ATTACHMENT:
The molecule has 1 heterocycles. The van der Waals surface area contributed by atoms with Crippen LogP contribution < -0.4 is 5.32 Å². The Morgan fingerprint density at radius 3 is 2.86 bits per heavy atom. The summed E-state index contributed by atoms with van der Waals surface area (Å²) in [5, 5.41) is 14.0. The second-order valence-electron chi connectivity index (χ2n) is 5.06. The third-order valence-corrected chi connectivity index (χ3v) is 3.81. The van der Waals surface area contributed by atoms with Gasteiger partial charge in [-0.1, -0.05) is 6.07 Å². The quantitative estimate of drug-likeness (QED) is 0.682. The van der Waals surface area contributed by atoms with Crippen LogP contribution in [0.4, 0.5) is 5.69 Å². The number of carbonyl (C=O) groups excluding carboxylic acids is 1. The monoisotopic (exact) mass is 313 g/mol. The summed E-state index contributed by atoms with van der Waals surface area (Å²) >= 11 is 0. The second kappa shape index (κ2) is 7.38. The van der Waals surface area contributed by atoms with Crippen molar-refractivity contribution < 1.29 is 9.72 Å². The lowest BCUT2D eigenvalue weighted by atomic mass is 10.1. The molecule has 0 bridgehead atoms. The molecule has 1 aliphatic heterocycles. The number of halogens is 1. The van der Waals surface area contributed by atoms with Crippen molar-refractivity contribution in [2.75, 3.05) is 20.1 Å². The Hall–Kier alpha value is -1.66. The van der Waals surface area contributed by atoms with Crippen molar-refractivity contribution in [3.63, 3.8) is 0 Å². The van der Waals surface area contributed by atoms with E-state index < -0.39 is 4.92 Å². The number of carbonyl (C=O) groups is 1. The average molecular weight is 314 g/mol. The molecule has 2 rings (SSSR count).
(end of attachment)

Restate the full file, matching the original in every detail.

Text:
The molecule has 1 heterocycles. The van der Waals surface area contributed by atoms with Crippen LogP contribution < -0.4 is 5.32 Å². The Morgan fingerprint density at radius 3 is 2.86 bits per heavy atom. The summed E-state index contributed by atoms with van der Waals surface area (Å²) in [5, 5.41) is 14.0. The second-order valence-electron chi connectivity index (χ2n) is 5.06. The third-order valence-corrected chi connectivity index (χ3v) is 3.81. The van der Waals surface area contributed by atoms with Gasteiger partial charge in [-0.1, -0.05) is 6.07 Å². The quantitative estimate of drug-likeness (QED) is 0.682. The van der Waals surface area contributed by atoms with Crippen LogP contribution in [0.4, 0.5) is 5.69 Å². The number of carbonyl (C=O) groups excluding carboxylic acids is 1. The monoisotopic (exact) mass is 313 g/mol. The summed E-state index contributed by atoms with van der Waals surface area (Å²) >= 11 is 0. The second kappa shape index (κ2) is 7.38. The van der Waals surface area contributed by atoms with Crippen molar-refractivity contribution < 1.29 is 9.72 Å². The lowest BCUT2D eigenvalue weighted by atomic mass is 10.1. The molecule has 0 bridgehead atoms. The molecule has 1 aliphatic heterocycles. The number of halogens is 1. The van der Waals surface area contributed by atoms with Crippen molar-refractivity contribution in [2.75, 3.05) is 20.1 Å². The Hall–Kier alpha value is -1.66. The van der Waals surface area contributed by atoms with Crippen molar-refractivity contribution in [3.63, 3.8) is 0 Å². The van der Waals surface area contributed by atoms with E-state index < -0.39 is 4.92 Å². The number of carbonyl (C=O) groups is 1. The average molecular weight is 314 g/mol. The molecule has 2 rings (SSSR count).